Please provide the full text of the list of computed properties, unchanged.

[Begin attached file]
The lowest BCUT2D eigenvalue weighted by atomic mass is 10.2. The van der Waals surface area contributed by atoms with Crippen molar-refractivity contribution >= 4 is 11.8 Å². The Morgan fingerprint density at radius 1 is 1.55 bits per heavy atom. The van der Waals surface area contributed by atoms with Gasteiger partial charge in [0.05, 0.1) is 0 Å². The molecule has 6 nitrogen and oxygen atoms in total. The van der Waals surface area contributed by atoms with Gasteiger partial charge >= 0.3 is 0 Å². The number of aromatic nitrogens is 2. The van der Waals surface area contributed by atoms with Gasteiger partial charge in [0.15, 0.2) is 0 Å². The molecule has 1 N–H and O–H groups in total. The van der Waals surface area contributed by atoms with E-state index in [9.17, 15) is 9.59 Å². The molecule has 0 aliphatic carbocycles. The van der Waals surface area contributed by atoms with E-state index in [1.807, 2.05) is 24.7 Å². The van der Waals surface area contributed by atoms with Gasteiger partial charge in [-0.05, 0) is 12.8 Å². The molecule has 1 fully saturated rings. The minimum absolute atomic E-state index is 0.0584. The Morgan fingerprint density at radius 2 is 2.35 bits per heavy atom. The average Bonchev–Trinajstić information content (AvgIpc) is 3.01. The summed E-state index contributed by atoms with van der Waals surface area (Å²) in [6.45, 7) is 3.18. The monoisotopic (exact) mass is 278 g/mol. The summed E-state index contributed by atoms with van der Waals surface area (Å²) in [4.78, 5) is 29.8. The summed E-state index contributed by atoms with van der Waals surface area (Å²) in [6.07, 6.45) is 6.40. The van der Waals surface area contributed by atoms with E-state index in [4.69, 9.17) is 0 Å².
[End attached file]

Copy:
The lowest BCUT2D eigenvalue weighted by atomic mass is 10.2. The van der Waals surface area contributed by atoms with Crippen molar-refractivity contribution >= 4 is 11.8 Å². The Morgan fingerprint density at radius 1 is 1.55 bits per heavy atom. The van der Waals surface area contributed by atoms with Gasteiger partial charge in [0.05, 0.1) is 0 Å². The molecule has 6 nitrogen and oxygen atoms in total. The van der Waals surface area contributed by atoms with Gasteiger partial charge >= 0.3 is 0 Å². The number of aromatic nitrogens is 2. The van der Waals surface area contributed by atoms with Gasteiger partial charge in [0.15, 0.2) is 0 Å². The molecule has 1 N–H and O–H groups in total. The van der Waals surface area contributed by atoms with E-state index in [9.17, 15) is 9.59 Å². The molecule has 0 aliphatic carbocycles. The van der Waals surface area contributed by atoms with E-state index in [1.807, 2.05) is 24.7 Å². The van der Waals surface area contributed by atoms with Gasteiger partial charge in [-0.05, 0) is 12.8 Å². The molecule has 1 fully saturated rings. The minimum absolute atomic E-state index is 0.0584. The Morgan fingerprint density at radius 2 is 2.35 bits per heavy atom. The average Bonchev–Trinajstić information content (AvgIpc) is 3.01. The summed E-state index contributed by atoms with van der Waals surface area (Å²) in [6.45, 7) is 3.18. The monoisotopic (exact) mass is 278 g/mol. The summed E-state index contributed by atoms with van der Waals surface area (Å²) in [4.78, 5) is 29.8. The summed E-state index contributed by atoms with van der Waals surface area (Å²) in [6.07, 6.45) is 6.40. The van der Waals surface area contributed by atoms with E-state index in [4.69, 9.17) is 0 Å².